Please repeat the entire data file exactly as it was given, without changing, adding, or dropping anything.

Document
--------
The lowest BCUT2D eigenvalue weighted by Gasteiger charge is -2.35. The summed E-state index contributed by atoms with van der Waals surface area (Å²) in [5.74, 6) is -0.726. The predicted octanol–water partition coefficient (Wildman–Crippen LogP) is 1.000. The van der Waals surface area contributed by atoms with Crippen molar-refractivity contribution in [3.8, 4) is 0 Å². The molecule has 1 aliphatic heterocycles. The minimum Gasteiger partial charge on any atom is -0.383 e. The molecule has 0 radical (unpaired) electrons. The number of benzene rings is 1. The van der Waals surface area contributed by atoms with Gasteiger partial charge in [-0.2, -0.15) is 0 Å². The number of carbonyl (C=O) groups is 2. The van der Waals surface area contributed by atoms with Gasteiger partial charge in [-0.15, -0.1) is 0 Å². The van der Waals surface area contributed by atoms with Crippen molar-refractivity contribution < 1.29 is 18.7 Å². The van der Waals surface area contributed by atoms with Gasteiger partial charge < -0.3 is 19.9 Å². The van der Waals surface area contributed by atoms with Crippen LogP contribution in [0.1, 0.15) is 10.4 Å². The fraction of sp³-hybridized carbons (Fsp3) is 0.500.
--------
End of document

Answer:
The lowest BCUT2D eigenvalue weighted by Gasteiger charge is -2.35. The summed E-state index contributed by atoms with van der Waals surface area (Å²) in [5.74, 6) is -0.726. The predicted octanol–water partition coefficient (Wildman–Crippen LogP) is 1.000. The van der Waals surface area contributed by atoms with Crippen molar-refractivity contribution in [3.8, 4) is 0 Å². The molecule has 1 aliphatic heterocycles. The minimum Gasteiger partial charge on any atom is -0.383 e. The molecule has 0 radical (unpaired) electrons. The number of benzene rings is 1. The van der Waals surface area contributed by atoms with Gasteiger partial charge in [-0.2, -0.15) is 0 Å². The number of carbonyl (C=O) groups is 2. The van der Waals surface area contributed by atoms with Gasteiger partial charge in [-0.15, -0.1) is 0 Å². The van der Waals surface area contributed by atoms with Crippen molar-refractivity contribution < 1.29 is 18.7 Å². The van der Waals surface area contributed by atoms with Gasteiger partial charge < -0.3 is 19.9 Å². The van der Waals surface area contributed by atoms with Crippen LogP contribution in [0.1, 0.15) is 10.4 Å². The fraction of sp³-hybridized carbons (Fsp3) is 0.500.